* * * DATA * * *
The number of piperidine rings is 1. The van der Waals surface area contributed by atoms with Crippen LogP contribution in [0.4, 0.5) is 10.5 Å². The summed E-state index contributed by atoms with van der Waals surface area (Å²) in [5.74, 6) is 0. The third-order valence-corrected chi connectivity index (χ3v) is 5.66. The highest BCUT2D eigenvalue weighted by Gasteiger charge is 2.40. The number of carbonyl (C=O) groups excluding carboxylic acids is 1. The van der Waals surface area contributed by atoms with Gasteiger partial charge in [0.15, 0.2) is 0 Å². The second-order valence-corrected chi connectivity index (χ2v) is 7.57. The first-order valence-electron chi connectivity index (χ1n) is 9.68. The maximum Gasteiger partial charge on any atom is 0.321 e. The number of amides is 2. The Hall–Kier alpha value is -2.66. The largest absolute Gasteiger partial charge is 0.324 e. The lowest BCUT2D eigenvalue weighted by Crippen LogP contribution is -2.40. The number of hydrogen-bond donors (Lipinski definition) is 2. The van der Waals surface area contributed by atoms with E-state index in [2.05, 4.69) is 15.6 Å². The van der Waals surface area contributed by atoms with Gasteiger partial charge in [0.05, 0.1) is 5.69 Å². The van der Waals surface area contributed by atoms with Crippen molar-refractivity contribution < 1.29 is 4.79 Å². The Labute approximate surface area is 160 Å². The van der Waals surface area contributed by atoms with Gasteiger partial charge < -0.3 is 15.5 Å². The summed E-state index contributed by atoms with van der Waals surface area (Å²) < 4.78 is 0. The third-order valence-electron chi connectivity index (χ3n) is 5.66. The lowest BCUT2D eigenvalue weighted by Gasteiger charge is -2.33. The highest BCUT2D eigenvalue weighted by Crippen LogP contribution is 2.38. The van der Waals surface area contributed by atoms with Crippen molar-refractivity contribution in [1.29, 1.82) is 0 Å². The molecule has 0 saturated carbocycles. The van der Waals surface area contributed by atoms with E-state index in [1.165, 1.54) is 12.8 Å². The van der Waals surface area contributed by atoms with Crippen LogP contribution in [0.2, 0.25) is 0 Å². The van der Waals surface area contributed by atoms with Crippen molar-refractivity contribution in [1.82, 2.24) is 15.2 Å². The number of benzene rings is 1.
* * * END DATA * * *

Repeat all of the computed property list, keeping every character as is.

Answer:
The number of piperidine rings is 1. The van der Waals surface area contributed by atoms with Crippen LogP contribution in [0.4, 0.5) is 10.5 Å². The summed E-state index contributed by atoms with van der Waals surface area (Å²) in [5.74, 6) is 0. The third-order valence-corrected chi connectivity index (χ3v) is 5.66. The highest BCUT2D eigenvalue weighted by Gasteiger charge is 2.40. The number of carbonyl (C=O) groups excluding carboxylic acids is 1. The van der Waals surface area contributed by atoms with Gasteiger partial charge in [0.15, 0.2) is 0 Å². The second-order valence-corrected chi connectivity index (χ2v) is 7.57. The first-order valence-electron chi connectivity index (χ1n) is 9.68. The maximum Gasteiger partial charge on any atom is 0.321 e. The number of amides is 2. The Hall–Kier alpha value is -2.66. The largest absolute Gasteiger partial charge is 0.324 e. The lowest BCUT2D eigenvalue weighted by Crippen LogP contribution is -2.40. The number of hydrogen-bond donors (Lipinski definition) is 2. The van der Waals surface area contributed by atoms with E-state index in [2.05, 4.69) is 15.6 Å². The van der Waals surface area contributed by atoms with Gasteiger partial charge in [0.05, 0.1) is 5.69 Å². The van der Waals surface area contributed by atoms with Crippen molar-refractivity contribution < 1.29 is 4.79 Å². The Labute approximate surface area is 160 Å². The van der Waals surface area contributed by atoms with Gasteiger partial charge < -0.3 is 15.5 Å². The summed E-state index contributed by atoms with van der Waals surface area (Å²) < 4.78 is 0. The third-order valence-electron chi connectivity index (χ3n) is 5.66. The lowest BCUT2D eigenvalue weighted by Gasteiger charge is -2.33. The highest BCUT2D eigenvalue weighted by Crippen LogP contribution is 2.38. The van der Waals surface area contributed by atoms with Crippen molar-refractivity contribution in [1.29, 1.82) is 0 Å². The molecule has 0 saturated carbocycles. The van der Waals surface area contributed by atoms with E-state index in [1.165, 1.54) is 12.8 Å². The van der Waals surface area contributed by atoms with Crippen LogP contribution in [0.2, 0.25) is 0 Å². The van der Waals surface area contributed by atoms with Crippen molar-refractivity contribution in [1.82, 2.24) is 15.2 Å². The number of benzene rings is 1.